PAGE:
When Thomas Jefferson penned the phrase "separation of church and state," he may not have been thinking about marriage, but that statement should go hand and hand with 21st century weddings. Over two hundred years after Mr. Jefferson proclaimed those wise words, the US Federal Government still has a say in how people wed. Now, more and more couples are doing what they can to keep the government out of their nuptials, some by having a friend or family member get ordained online and perform their wedding ceremony.
The Process Today
While laws can vary by state, there are some similarities in what is required for couples who want to be officially married. Typically, they must fill out a number of administrative forms. If the state recognizes their religion, like they do with Protestants and Catholics, the government has the ability to choose the types of individuals who can actually perform the ceremony. The list includes ministers who been through the ordination process and some public officials. Non-Christians or Non-Catholics, however, now have the ability to get ordained online by the Universal Life Church and perform marriages as ministers of that religious institution.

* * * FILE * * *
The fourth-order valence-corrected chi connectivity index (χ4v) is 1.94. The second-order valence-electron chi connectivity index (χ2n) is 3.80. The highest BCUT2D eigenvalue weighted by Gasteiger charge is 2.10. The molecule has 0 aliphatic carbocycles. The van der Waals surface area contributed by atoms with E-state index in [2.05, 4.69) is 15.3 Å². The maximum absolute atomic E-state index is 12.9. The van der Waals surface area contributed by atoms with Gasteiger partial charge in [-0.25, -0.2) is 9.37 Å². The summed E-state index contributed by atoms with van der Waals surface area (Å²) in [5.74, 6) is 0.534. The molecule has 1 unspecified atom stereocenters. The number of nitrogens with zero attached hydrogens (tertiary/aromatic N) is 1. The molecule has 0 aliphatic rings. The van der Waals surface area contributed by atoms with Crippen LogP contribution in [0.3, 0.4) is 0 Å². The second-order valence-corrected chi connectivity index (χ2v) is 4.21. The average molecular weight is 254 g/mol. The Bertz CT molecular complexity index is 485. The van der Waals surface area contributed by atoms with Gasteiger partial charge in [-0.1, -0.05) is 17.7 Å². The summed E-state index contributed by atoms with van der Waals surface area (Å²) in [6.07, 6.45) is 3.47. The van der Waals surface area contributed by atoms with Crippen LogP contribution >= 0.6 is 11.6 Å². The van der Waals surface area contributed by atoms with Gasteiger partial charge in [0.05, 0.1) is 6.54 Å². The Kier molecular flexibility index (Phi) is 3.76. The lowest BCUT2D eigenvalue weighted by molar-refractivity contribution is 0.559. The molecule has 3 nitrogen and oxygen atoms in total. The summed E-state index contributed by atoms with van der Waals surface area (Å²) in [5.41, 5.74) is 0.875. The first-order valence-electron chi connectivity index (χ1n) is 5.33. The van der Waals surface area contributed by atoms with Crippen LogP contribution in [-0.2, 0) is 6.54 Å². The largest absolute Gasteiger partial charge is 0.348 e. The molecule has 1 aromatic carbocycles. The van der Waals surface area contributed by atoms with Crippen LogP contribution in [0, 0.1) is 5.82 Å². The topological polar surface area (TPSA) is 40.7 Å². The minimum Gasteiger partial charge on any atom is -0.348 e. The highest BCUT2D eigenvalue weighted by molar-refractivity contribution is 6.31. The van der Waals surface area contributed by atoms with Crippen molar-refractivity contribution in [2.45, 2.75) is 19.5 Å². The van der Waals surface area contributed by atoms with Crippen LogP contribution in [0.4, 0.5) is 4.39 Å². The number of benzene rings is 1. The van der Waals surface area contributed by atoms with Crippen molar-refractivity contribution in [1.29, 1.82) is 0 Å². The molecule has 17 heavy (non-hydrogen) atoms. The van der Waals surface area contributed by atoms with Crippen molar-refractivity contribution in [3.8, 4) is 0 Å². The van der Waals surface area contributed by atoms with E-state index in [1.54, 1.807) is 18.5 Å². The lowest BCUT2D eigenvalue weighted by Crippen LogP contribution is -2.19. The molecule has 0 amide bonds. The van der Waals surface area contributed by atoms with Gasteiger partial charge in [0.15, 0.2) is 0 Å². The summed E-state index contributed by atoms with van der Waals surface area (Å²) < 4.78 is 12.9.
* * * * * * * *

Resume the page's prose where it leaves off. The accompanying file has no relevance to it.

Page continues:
Many states go so far as to dictate exactly which language should be used in the ceremony, or how it must be conducted. People who are practicing Quakers, of the Baha'I faith and Muslims are often given a pass on these guidelines. While it is truly wonderful people from these religions can do what they please, it does beg the question, why isn't everyone granted the same flexibility?
What It Should Be
The state doesn't provide directions on how to celebrate religious holidays, and it should be consistent and stop trying to regulate weddings as well. It is understandable if there needs to be some documentation, but the happy couple should be allowed to decide who performs the ceremony and how it should be conducted.
There are many happy decisions to make when planning a wedding, and choosing an officiant should be one of the most joyful of these. Having a friend or family member get ordained and perform the wedding ceremony is a great way to take back control of such a personal milestone.